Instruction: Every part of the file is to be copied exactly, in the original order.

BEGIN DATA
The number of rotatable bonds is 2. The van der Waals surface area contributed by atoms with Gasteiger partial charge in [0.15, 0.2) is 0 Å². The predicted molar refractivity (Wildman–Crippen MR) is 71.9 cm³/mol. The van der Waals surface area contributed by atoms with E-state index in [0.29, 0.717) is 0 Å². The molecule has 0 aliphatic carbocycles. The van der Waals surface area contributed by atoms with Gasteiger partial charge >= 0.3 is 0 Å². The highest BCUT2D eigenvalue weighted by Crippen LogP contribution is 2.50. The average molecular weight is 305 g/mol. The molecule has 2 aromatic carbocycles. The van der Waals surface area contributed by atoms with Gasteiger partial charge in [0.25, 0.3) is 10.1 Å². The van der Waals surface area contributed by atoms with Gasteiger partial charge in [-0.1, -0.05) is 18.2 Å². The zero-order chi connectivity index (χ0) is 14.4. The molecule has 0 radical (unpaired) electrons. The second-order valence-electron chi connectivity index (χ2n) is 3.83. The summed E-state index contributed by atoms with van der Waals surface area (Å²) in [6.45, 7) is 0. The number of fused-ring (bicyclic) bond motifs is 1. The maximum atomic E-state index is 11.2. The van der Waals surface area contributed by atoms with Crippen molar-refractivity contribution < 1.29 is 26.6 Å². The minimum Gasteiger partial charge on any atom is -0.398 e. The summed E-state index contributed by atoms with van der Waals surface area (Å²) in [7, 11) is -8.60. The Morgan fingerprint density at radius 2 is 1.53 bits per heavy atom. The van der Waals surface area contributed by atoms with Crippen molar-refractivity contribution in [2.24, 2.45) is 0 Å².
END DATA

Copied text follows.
The number of rotatable bonds is 2. The van der Waals surface area contributed by atoms with Gasteiger partial charge in [0.15, 0.2) is 0 Å². The predicted molar refractivity (Wildman–Crippen MR) is 71.9 cm³/mol. The van der Waals surface area contributed by atoms with E-state index in [0.29, 0.717) is 0 Å². The molecule has 0 aliphatic carbocycles. The van der Waals surface area contributed by atoms with Gasteiger partial charge >= 0.3 is 0 Å². The highest BCUT2D eigenvalue weighted by Crippen LogP contribution is 2.50. The average molecular weight is 305 g/mol. The molecule has 2 aromatic carbocycles. The van der Waals surface area contributed by atoms with Gasteiger partial charge in [0.25, 0.3) is 10.1 Å². The van der Waals surface area contributed by atoms with Gasteiger partial charge in [-0.1, -0.05) is 18.2 Å². The zero-order chi connectivity index (χ0) is 14.4. The molecule has 0 radical (unpaired) electrons. The second-order valence-electron chi connectivity index (χ2n) is 3.83. The summed E-state index contributed by atoms with van der Waals surface area (Å²) in [6.45, 7) is 0. The number of fused-ring (bicyclic) bond motifs is 1. The maximum atomic E-state index is 11.2. The van der Waals surface area contributed by atoms with Crippen molar-refractivity contribution < 1.29 is 26.6 Å². The minimum Gasteiger partial charge on any atom is -0.398 e. The summed E-state index contributed by atoms with van der Waals surface area (Å²) in [7, 11) is -8.60. The Morgan fingerprint density at radius 2 is 1.53 bits per heavy atom. The van der Waals surface area contributed by atoms with Crippen molar-refractivity contribution in [2.24, 2.45) is 0 Å².